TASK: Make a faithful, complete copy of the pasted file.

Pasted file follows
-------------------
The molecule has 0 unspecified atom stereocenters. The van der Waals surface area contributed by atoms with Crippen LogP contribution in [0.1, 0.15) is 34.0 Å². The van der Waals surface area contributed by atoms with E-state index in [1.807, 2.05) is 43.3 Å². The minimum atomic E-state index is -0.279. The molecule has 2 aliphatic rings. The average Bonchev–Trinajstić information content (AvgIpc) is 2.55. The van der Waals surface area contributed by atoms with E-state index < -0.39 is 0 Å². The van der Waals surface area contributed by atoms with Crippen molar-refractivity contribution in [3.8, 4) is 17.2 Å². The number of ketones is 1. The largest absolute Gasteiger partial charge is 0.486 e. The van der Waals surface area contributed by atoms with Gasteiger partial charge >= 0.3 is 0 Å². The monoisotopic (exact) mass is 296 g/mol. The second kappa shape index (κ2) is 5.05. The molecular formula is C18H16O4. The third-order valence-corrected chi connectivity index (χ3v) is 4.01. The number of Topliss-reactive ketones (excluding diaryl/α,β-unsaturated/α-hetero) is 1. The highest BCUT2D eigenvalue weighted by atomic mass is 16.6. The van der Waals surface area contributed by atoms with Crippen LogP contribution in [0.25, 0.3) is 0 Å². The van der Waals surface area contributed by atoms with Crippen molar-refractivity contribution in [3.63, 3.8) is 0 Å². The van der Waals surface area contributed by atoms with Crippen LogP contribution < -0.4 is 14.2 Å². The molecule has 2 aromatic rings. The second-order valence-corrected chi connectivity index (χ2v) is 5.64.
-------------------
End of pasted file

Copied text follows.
The molecule has 0 unspecified atom stereocenters. The van der Waals surface area contributed by atoms with Crippen LogP contribution in [0.1, 0.15) is 34.0 Å². The van der Waals surface area contributed by atoms with E-state index in [1.807, 2.05) is 43.3 Å². The minimum atomic E-state index is -0.279. The molecule has 2 aliphatic rings. The average Bonchev–Trinajstić information content (AvgIpc) is 2.55. The van der Waals surface area contributed by atoms with E-state index < -0.39 is 0 Å². The van der Waals surface area contributed by atoms with Crippen molar-refractivity contribution in [3.8, 4) is 17.2 Å². The number of ketones is 1. The largest absolute Gasteiger partial charge is 0.486 e. The van der Waals surface area contributed by atoms with Gasteiger partial charge >= 0.3 is 0 Å². The monoisotopic (exact) mass is 296 g/mol. The second kappa shape index (κ2) is 5.05. The molecular formula is C18H16O4. The third-order valence-corrected chi connectivity index (χ3v) is 4.01. The number of Topliss-reactive ketones (excluding diaryl/α,β-unsaturated/α-hetero) is 1. The highest BCUT2D eigenvalue weighted by atomic mass is 16.6. The van der Waals surface area contributed by atoms with Crippen LogP contribution in [0.25, 0.3) is 0 Å². The van der Waals surface area contributed by atoms with Crippen molar-refractivity contribution in [3.63, 3.8) is 0 Å². The van der Waals surface area contributed by atoms with Crippen LogP contribution < -0.4 is 14.2 Å². The molecule has 2 aromatic rings. The second-order valence-corrected chi connectivity index (χ2v) is 5.64.